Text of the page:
Authors to consider
• Wendell Berry, Collected Poems: 1957-1982 (North Point Press, 1985, available from www.amazon.com). The words "practice resurrection" conclude Berry's poem "Manifest: The Mad Farmer Liberation Front."
• Mary E. Hinkle, Signs of Belonging: Luther's Marks of the Church and Christian Life (Augsburg Fortress, 2004).
• Ronald Rolheiser, The Holy Longing: The Search for a Christian Spirituality (Doubleday, 1999, available form www.amazon.com).
• Miroslav Volf, Exclusion & Embrace: A Theological Exploration of Identity, Otherness and Reconciliation (Abington Press, 1996).
(Click here for Stortz's comments on these, plus suggestions for further reading.)
The disciples weren’t left without resources. With Pentecost the Spirit of the Risen Christ descended upon them, granting them gifts to begin the work of God’s mission. They let go of their old habits and prepared to take on new ones. They began practicing resurrection. Pentecost made the disciples marked men and women.
The Spirit marked them as the body of Christ in the world: They bore the marks that were on his resurrected body. Think of the body of Christ as a human body and remember the wounds it bore. There were marks where the nails went into Jesus’ hands and feet; there were marks where a spear had pierced his side. Thomas wouldn’t believe he was in the presence of the Risen Christ until he could touch the marks that had been on his body. Where do we find the body of Christ today? Martin Luther answered boldly: Wherever Christians practiced resurrection, there was the body of Christ. He understood the marks that were on that body as a series of gifts given by God for the sake of ministry.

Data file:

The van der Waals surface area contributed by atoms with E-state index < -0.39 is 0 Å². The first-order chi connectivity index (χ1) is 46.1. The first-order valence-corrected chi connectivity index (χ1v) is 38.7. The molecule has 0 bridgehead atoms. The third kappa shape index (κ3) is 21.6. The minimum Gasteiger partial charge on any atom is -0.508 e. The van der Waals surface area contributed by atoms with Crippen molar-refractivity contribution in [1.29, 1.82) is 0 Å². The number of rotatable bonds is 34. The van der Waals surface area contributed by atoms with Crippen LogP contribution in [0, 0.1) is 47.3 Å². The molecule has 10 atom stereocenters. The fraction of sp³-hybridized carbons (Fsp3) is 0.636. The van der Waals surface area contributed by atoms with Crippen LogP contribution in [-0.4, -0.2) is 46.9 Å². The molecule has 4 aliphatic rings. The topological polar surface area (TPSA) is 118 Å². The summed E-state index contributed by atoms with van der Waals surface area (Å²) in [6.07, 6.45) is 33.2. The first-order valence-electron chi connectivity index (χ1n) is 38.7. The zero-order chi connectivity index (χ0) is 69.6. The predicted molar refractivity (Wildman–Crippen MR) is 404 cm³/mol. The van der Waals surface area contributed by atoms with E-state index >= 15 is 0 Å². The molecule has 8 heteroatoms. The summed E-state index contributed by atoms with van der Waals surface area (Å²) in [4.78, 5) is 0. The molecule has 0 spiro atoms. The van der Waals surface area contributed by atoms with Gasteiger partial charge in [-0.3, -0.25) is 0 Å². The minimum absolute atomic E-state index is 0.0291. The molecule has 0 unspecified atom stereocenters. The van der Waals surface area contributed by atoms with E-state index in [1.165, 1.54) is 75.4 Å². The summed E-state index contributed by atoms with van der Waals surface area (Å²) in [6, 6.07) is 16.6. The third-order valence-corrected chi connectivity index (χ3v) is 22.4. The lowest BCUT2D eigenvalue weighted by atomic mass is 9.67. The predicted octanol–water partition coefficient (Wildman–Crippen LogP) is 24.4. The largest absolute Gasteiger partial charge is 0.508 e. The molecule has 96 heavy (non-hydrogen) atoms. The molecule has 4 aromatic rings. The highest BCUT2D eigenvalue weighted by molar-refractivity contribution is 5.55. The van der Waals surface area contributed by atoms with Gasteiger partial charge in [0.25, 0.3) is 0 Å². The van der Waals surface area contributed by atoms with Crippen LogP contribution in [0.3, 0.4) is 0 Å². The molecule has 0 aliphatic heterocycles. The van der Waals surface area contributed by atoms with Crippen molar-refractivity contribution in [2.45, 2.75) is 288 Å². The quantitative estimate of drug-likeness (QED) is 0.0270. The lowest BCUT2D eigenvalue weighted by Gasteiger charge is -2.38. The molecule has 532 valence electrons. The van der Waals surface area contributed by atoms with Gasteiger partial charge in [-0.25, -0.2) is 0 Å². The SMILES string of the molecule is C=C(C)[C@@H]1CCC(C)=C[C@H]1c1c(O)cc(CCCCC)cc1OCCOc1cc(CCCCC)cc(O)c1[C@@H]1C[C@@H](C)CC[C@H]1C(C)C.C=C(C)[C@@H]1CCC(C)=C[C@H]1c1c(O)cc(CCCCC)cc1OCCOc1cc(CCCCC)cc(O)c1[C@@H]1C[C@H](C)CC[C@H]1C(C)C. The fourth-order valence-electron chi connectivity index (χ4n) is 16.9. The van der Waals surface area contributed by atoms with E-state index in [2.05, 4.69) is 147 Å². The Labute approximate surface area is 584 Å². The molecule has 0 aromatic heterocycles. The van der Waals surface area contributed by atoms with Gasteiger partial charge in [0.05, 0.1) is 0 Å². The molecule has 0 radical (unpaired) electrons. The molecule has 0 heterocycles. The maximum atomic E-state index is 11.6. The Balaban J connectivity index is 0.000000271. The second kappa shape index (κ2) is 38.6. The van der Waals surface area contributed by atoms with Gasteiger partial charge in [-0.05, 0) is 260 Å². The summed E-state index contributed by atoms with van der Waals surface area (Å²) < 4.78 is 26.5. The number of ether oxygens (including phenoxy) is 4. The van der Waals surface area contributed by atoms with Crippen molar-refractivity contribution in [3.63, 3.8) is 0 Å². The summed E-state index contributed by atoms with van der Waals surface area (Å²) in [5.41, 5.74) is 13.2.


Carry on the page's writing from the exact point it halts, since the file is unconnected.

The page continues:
Luther’s resurrection practices are familiar to us: the preaching and hearing of the word, baptism, the Lord’s Supper, prayer, praise, catechesis, calling out leaders, discipleship and forgiveness. Luther refused to restrict the church to a building, place or papal structure. Rather, wherever Christians practiced resurrection, there was the church. The last two practices are particularly appropriate for the season of Pentecost. Having received the gift of the Spirit, the disciples dug into the work of ministry. Disciple-ship shaped them as a community, and forgiveness provided the glue that held that community together. If we catch the rhyme of their story, it will shape our own.
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